Vice and Virtue
Add Book To Favorites
Search for a digital library with this title
Title found at these libraries:
What happens when you marry for neither love nor money?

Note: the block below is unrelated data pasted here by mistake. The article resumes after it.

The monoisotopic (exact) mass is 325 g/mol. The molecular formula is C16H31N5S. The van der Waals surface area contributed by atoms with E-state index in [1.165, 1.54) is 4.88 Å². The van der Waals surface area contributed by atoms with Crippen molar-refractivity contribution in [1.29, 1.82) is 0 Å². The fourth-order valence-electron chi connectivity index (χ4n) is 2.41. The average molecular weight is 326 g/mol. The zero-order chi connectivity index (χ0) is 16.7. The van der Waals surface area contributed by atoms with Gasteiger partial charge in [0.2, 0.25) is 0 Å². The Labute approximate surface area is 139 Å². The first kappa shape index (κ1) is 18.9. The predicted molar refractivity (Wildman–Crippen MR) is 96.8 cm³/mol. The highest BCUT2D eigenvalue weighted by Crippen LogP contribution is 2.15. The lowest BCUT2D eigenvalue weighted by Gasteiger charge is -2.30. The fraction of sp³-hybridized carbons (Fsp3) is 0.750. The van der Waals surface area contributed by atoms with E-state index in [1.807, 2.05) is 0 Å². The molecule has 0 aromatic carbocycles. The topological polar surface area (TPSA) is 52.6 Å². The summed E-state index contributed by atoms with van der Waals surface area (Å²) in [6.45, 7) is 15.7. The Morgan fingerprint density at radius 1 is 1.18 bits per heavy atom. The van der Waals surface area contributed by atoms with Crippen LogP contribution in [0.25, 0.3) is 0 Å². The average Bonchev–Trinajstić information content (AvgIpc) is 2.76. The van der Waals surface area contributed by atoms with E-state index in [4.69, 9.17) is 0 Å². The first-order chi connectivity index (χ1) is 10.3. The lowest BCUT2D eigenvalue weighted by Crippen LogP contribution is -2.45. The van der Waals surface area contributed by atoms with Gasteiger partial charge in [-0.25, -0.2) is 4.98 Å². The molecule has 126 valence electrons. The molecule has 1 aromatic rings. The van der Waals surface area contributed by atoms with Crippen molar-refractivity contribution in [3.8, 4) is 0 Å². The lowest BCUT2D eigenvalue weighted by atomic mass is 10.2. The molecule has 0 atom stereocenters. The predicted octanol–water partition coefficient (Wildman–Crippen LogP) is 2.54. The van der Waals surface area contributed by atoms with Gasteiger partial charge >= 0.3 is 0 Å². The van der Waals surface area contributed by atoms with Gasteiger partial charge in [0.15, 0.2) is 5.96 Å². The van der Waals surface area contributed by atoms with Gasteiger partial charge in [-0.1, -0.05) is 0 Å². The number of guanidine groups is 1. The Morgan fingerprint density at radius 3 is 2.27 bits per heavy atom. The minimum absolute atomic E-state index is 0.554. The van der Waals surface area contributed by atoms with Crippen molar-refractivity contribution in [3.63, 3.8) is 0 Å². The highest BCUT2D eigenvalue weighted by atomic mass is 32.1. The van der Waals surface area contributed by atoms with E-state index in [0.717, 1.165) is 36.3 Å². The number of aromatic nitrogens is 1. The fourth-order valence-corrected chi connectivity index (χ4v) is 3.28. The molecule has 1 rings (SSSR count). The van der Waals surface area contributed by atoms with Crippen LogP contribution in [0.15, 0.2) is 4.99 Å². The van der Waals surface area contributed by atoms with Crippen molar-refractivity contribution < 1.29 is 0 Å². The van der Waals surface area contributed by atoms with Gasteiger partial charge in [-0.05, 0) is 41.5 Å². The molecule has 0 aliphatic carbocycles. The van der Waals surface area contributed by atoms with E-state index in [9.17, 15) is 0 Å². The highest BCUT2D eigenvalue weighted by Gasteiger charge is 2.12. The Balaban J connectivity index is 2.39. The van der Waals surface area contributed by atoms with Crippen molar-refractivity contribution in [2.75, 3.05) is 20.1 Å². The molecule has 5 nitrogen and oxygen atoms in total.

1700, London: a city so crowded and unregulated that anyone, should they so desire, could slip away – disappear down a back street and become someone else. After the death of her father, seventeen-year-old Aurora Eversedge is left without a dowry and agrees to marry a much older man who claims to be wealthy, though in poor health. On their wedding night, Edward Francis confesses that, in fact, he is penniless but that his health is robust – also that his proposal of marriage carried an ulterior motive: he wants Aurora to act as a spy for him. Edward's father had left his fortune to his sworn enemy, Josiah Deede. Edward suspects that Josiah murdered his father and is determined to regain his inheritance and bring Josiah Deede to justice. Aurora's first assignment is to make the acquaintance of Josiah's daughter, Celia, and son, Jos, at a Covent Garden theatre. Vice and Virtue is full of acute observation of social life that characterizes Jane Austen's work – the sort of book Jane Austen would have written if she wrote mysteries.